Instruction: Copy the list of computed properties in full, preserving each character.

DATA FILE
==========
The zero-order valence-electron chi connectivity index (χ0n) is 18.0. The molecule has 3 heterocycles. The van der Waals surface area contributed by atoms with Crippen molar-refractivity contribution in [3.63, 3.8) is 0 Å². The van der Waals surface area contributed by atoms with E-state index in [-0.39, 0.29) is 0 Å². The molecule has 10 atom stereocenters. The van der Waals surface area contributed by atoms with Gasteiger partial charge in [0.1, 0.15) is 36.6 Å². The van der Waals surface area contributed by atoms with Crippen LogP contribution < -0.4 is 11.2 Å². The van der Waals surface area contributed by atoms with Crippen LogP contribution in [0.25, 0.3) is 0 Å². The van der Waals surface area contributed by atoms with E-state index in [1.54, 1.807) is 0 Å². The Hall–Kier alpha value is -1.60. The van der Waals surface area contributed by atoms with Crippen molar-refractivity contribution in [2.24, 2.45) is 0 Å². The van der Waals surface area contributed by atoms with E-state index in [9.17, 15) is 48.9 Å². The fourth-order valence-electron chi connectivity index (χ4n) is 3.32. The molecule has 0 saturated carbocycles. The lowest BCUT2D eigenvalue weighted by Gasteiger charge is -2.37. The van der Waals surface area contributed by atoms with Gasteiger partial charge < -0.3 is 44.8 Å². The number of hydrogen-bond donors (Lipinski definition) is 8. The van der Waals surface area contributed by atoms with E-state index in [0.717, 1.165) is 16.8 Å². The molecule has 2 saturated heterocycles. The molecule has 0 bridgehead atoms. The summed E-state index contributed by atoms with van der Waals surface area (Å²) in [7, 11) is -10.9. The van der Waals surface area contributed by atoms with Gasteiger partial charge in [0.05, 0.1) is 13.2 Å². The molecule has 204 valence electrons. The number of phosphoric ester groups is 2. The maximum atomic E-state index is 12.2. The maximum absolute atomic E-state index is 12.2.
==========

The zero-order valence-electron chi connectivity index (χ0n) is 18.0. The molecule has 3 heterocycles. The van der Waals surface area contributed by atoms with Crippen molar-refractivity contribution in [3.63, 3.8) is 0 Å². The van der Waals surface area contributed by atoms with E-state index in [-0.39, 0.29) is 0 Å². The molecule has 10 atom stereocenters. The van der Waals surface area contributed by atoms with Gasteiger partial charge in [0.1, 0.15) is 36.6 Å². The van der Waals surface area contributed by atoms with Crippen LogP contribution < -0.4 is 11.2 Å². The van der Waals surface area contributed by atoms with Crippen LogP contribution in [0.25, 0.3) is 0 Å². The van der Waals surface area contributed by atoms with E-state index in [1.54, 1.807) is 0 Å². The Hall–Kier alpha value is -1.60. The van der Waals surface area contributed by atoms with Crippen molar-refractivity contribution in [2.24, 2.45) is 0 Å². The van der Waals surface area contributed by atoms with E-state index in [9.17, 15) is 48.9 Å². The fourth-order valence-electron chi connectivity index (χ4n) is 3.32. The molecule has 0 saturated carbocycles. The lowest BCUT2D eigenvalue weighted by Gasteiger charge is -2.37. The van der Waals surface area contributed by atoms with Gasteiger partial charge < -0.3 is 44.8 Å². The number of hydrogen-bond donors (Lipinski definition) is 8. The van der Waals surface area contributed by atoms with E-state index in [0.717, 1.165) is 16.8 Å². The molecule has 2 saturated heterocycles. The molecule has 0 bridgehead atoms. The summed E-state index contributed by atoms with van der Waals surface area (Å²) in [7, 11) is -10.9. The van der Waals surface area contributed by atoms with Gasteiger partial charge in [0.05, 0.1) is 13.2 Å². The molecule has 204 valence electrons. The number of phosphoric ester groups is 2. The maximum atomic E-state index is 12.2. The maximum absolute atomic E-state index is 12.2.